updated 10/2/2008 8:59:22 AM ET 2008-10-02T12:59:22

Empty pasture is all that's left on the site of the one-room Amish schoolhouse where a gunman left five girls dead and five others wounded two years ago and the anniversary of the massacre was expected to pass quietly Thursday.

"We're going to try to go on with just a normal day," Bart Township Fire Chief Curt Woerth said. "We've been in contact with the families — they don't want anything, and neither do we, really."

On Wednesday, Amish people could be seen mowing lawns, working on farms and tending home-based businesses. Several refused to comment on the anniversary.

A year ago, on the first anniversary, state troopers and other guests joined Amish families for a private gathering at the home of a family that lost a child in the tragedy. They prayed and sang together and shared a meal to mark the occasion.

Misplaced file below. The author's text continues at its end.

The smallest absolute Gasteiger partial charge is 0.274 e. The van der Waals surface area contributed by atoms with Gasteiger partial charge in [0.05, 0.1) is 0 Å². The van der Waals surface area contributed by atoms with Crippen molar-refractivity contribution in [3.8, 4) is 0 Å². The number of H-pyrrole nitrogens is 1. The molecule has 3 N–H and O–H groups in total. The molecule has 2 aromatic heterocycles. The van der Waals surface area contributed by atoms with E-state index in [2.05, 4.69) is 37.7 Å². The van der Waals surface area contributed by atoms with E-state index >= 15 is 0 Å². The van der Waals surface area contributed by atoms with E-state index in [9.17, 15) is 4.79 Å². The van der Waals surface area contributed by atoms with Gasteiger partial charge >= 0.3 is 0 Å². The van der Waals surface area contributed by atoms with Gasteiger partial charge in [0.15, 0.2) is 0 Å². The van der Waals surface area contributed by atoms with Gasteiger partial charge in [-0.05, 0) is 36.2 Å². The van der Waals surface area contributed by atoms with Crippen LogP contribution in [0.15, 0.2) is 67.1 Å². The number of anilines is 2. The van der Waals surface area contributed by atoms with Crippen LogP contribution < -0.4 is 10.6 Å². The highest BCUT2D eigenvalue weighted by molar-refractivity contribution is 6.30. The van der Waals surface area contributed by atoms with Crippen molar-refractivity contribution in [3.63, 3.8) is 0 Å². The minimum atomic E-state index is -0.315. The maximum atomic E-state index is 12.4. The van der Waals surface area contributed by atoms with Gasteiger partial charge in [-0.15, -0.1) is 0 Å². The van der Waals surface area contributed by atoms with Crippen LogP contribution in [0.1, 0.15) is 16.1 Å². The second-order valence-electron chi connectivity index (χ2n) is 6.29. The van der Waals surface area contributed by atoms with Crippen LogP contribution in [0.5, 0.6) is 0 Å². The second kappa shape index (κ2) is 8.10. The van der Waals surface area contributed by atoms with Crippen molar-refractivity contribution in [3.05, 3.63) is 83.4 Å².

School to be shut
The New Hope Amish School was to be closed Thursday, said teacher Emma Mae Zook. It replaced the schoolhouse where 32-year-old milk truck driver Charlie Roberts barricaded himself and the girls before he shot them and killed himself with a 9 mm handgun.

Four of the five surviving girls have returned to classes, although some require continuing treatment for their wounds. The fifth remains in a nonresponsive coma, according to Dr. Holmes Morton, a physician who runs the Clinic for Special Children in nearby Strasburg.

Slideshow: Tragedy Millions of dollars in donations poured in following the tragedy, and that money is being used to pay the victims' expenses. The Nickel Mines Accountability Committee, which was established to field the donations, is now entirely in Amish hands.

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